Las Vegas, N.M – Highlands University debuts a weekly Cultural Film Series that gives audiences the opportunity to experience other cultures from around the world and their views on filmmaking.
The free films will screen each Thursday at 7:30 p.m. in the university’s historic Ilfeld Auditorium at 900 University Ave. The series features foreign and independent films as well as documentaries like He Named Me Malala, which is slated for Jan. 28.
“This new Cultural Film Series will be uniquely enriching on many levels,” said Donna Martínez, Ilfeld Auditorium manager. “I envision this project as a gateway between Highlands, the United World College and the Las Vegas Community.”
Martínez developed the Cultural Film Series in collaboration with the United World College – USA.
“We asked for film recommendations from both our international students at Highlands and the United World College students. For some of the films, international students will do a brief introduction,” Martínez said.
A student from Pakistan will introduce He Named Me Malala. The 2015 documentary directed by American filmmaker Davis Guggenheim tells the story of Malala Yousafzai, the young Pakistani education activist who won the Nobel Peace Prize in 2014 at the age of 17 – the youngest person to receive this honor in Nobel laureate history.
The documentary also recounts how when she was a 15-year-old schoolgirl, Yousafzai miraculously survived the Taliban shooting her in the head on a public bus for her outspoken advocacy of education for girls. She went on to address the United Nations and is known for the eloquence of her oratory.
“He Named Me Malala is a powerful film that sheds light on the struggles of international Muslim women to be educated. Malala’s passion for pursuing education against tremendous odds is truly remarkable and inspiring,” Martínez said.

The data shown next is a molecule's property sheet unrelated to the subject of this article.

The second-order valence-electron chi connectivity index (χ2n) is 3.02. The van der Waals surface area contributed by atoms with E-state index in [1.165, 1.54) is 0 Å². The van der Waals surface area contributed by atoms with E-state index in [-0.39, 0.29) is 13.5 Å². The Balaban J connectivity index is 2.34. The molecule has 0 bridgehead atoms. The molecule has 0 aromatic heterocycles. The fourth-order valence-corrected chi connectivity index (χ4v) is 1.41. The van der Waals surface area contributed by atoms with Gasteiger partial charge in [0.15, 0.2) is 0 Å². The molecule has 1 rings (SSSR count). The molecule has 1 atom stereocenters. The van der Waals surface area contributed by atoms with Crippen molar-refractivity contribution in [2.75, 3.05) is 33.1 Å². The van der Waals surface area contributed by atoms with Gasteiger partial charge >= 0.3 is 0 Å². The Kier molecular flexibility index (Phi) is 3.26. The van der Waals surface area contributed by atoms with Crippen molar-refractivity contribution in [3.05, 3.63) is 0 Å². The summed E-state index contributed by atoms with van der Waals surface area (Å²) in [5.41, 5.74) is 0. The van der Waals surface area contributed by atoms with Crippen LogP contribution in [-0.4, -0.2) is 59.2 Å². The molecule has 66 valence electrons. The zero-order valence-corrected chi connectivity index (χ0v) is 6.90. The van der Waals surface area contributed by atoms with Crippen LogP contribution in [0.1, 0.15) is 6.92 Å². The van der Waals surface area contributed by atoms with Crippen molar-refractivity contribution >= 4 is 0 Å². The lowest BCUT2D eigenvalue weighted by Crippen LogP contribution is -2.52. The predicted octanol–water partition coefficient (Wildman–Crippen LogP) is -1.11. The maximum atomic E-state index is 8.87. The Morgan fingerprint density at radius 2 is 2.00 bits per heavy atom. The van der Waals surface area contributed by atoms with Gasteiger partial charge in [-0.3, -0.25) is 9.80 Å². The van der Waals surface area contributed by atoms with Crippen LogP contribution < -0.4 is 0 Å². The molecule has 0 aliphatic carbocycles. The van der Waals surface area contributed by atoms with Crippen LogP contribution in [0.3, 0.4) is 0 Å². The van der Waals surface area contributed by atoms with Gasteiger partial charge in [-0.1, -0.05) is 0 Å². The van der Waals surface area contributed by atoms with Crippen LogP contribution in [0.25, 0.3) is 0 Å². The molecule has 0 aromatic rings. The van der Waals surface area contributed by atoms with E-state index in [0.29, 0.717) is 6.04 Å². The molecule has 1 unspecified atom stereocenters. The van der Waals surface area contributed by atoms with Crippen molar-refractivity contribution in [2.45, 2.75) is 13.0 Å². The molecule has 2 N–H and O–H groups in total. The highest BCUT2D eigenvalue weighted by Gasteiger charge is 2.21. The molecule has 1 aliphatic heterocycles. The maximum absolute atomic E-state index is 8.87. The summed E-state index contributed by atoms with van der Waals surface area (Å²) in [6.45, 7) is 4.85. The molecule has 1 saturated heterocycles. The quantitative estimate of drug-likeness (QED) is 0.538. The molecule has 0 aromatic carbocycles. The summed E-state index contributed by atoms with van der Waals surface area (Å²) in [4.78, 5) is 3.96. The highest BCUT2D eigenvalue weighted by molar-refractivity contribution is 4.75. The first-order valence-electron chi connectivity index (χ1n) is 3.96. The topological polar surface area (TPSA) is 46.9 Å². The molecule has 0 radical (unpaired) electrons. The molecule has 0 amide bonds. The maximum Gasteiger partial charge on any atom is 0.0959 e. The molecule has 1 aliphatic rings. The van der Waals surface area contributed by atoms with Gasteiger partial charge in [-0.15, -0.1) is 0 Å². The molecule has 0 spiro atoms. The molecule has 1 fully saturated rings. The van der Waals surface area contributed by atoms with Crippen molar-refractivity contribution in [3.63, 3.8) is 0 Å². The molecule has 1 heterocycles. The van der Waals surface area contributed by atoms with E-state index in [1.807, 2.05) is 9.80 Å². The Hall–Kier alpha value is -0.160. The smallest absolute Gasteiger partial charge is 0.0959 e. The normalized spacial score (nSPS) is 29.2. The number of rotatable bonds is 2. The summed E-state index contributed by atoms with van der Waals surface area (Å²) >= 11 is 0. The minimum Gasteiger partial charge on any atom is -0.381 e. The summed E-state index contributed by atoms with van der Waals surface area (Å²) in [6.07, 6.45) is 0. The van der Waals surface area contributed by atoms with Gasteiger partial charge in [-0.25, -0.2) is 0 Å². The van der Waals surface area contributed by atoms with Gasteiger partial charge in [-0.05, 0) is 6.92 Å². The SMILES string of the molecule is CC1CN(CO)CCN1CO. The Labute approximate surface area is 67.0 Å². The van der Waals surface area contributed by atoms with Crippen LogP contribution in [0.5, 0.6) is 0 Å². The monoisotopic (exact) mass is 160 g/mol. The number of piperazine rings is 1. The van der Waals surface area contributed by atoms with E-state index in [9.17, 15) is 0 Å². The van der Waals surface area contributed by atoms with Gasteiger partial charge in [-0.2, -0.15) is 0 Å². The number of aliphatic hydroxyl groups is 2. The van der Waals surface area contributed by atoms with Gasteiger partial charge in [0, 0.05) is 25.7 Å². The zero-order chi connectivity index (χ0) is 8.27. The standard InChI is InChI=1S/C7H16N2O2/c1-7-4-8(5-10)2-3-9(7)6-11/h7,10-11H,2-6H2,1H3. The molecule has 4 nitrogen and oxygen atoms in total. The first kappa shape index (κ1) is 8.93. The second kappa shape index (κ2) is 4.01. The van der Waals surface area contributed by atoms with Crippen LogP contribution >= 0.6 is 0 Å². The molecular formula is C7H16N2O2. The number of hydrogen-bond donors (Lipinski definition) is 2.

She worked with Carmen Stone, community service coordinator at the United World College, to get the Cultural Film Series off the ground.
“What’s exciting to me about Donna’s new film project is the opportunity to explore new cultures, and for our United World College students to collaborate with students from Highlands,” Stone said. “I think having students introduce the films will make them even more compelling and interesting because you have their personal perspective, which gives the audience more insight.”
Stone said an important part of the curriculum at the United World College is community engagement, with students volunteering at places like homeless shelters, local soup kitchens and tutoring at local schools.
“This new film series is an opportunity for our students to engage more deeply with the community. We’re really enthusiastic about supporting this film project, and seeing if future collaboration with Highlands can grow out of this initiative,” Stone said.
Martínez said there will be a great deal of variety in the Cultural Film Series, which the February lineup illustrates.
The schedule includes Suffragette on Feb. 4, a 2015 English drama about the early 20th century movement to secure voting rights for women in Britain; Paulette on Feb. 11, a 2012 French comedy with subtitles; The Corporation on Feb. 18, a 2003 Canadian documentary about modern-day corporations; and The Danish Girl on Feb. 25, a 2015 English biographical drama based on a novel of the same name.
Martínez said the film series will continue through May 12, the end of spring semester, and will resume fall semester 2016. The complete spring semester schedule will be posted on the Highlands website by the end of January at www.nmhu.edu.